SC SUPERINTENDENT OF EDUCATION: Eight candidates introduce themselves to voters at downtown forum

COLUMBIA, SC (WOLO) — In November, South Carolina voters will elect a new state superintendent.

Before then, the June 14th primaries will narrow down the field of candidates.

At the Columbia Metropolitan Convention Center, candidates for state superintendent of education gave their reasons for why they are the best choice for the position.

Democrat Gary Burgess calls himself the most qualified.

“I have actually run a school district. I am now an elected school board member,” Burgess said. “Secondly, I have traveled the state listening to people and the hopes for their children.”

Republican Bryan Chapman says he has been told he is the best candidate because of his different positions held.

“You’ve been a pastor. You help in faith-based and community involvement. You’re doing things nobody else is doing,” Chapman said. “You have your hand in the school board and you’re a teacher.”

 Many candidates addressed the teacher shortage in the state.

“We got to have less paperwork for them. Get rid of some of this eating that we’re doing,” said Republican candidate Kathy Maness. “We have to restore discipline in our classrooms so our teachers can teach and our students can learn.”

“That’s where we make the most difference in our students is having a teacher in the classroom,” said Democratic candidate Lisa Ellis. “Not only teachers, but support staff, drivers and employees that meet students every day is where we build relationships. That’s where we provide opportunities for students to really be successful.”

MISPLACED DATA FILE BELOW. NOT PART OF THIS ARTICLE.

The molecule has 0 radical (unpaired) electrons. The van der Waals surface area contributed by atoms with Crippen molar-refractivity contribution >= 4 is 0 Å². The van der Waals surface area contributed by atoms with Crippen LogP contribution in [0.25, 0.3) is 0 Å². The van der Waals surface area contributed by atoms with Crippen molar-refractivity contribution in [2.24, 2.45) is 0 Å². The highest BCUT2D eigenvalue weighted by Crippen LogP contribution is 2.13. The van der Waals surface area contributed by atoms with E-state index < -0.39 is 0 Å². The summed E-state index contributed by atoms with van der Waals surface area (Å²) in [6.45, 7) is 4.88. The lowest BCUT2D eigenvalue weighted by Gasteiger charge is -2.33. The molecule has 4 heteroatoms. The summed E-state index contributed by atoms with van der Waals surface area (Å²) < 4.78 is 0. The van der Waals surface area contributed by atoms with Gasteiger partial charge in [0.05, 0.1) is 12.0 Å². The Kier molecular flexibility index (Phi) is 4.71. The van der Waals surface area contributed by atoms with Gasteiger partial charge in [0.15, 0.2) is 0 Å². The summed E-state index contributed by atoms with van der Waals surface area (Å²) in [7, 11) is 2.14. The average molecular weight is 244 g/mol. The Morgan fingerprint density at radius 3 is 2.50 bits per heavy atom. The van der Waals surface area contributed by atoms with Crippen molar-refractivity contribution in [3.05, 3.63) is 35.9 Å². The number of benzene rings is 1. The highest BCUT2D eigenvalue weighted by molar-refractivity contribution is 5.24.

One candidate from Chester who is running under the Green Party was also present at the forum.

“I would push that every student starts with basic skills so they can have a hard foundation,” said Patricia Mickel.

Republican Lynda Leventis-Wells from Greenville spoke about getting students up to grade level as well as ready for life after graduation.

“Build programs, curriculum and training that meets state standards,” said Leventis-Wells. “Create the best graduates that are college and career ready.”

Democrat Jerry Govan believes there are many problems with education that need to be tackled.

“But let’s start with curriculum and standards,” Govan said. “I think we need to do a review of our curriculum and standards to see if they’re meeting the needs of our students.”

Like Govan, Republican Kizzi Gibson also grew up in Orangeburg County and has her own ideas for improving education in the state. 

“I believe that our focus should be on reading, writing and creativity in the classroom,” Gibson said. “That should be our main focus.”

Two candidates, Ellen Weaver and Travis Bedson, were not at the forum. 

All eight candidates at the forum believe they are the right pick for the job but it will be up to the voters on June 14th to narrow the field down during the primaries.

Categories: Local News, Richland